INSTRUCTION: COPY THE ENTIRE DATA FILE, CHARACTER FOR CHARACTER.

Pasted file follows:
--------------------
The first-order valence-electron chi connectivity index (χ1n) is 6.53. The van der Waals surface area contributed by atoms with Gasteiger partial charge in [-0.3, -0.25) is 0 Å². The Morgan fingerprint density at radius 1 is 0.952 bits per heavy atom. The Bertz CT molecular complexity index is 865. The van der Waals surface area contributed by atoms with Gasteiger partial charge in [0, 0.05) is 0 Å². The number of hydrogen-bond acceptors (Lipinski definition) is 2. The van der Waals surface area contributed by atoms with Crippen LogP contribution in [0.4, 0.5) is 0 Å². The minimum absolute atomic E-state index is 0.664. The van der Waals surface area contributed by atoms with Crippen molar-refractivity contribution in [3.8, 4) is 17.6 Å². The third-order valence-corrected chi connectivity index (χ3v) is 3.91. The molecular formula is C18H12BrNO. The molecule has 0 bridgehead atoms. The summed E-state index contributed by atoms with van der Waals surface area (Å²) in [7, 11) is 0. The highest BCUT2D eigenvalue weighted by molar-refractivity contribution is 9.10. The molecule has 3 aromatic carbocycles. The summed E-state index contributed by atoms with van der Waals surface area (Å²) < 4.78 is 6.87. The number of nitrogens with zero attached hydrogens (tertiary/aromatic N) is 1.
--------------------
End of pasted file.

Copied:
The first-order valence-electron chi connectivity index (χ1n) is 6.53. The van der Waals surface area contributed by atoms with Gasteiger partial charge in [-0.3, -0.25) is 0 Å². The Morgan fingerprint density at radius 1 is 0.952 bits per heavy atom. The Bertz CT molecular complexity index is 865. The van der Waals surface area contributed by atoms with Gasteiger partial charge in [0, 0.05) is 0 Å². The number of hydrogen-bond acceptors (Lipinski definition) is 2. The van der Waals surface area contributed by atoms with Crippen LogP contribution in [0.4, 0.5) is 0 Å². The minimum absolute atomic E-state index is 0.664. The van der Waals surface area contributed by atoms with Crippen molar-refractivity contribution in [3.8, 4) is 17.6 Å². The third-order valence-corrected chi connectivity index (χ3v) is 3.91. The molecular formula is C18H12BrNO. The molecule has 0 bridgehead atoms. The summed E-state index contributed by atoms with van der Waals surface area (Å²) in [7, 11) is 0. The highest BCUT2D eigenvalue weighted by molar-refractivity contribution is 9.10. The molecule has 3 aromatic carbocycles. The summed E-state index contributed by atoms with van der Waals surface area (Å²) < 4.78 is 6.87. The number of nitrogens with zero attached hydrogens (tertiary/aromatic N) is 1.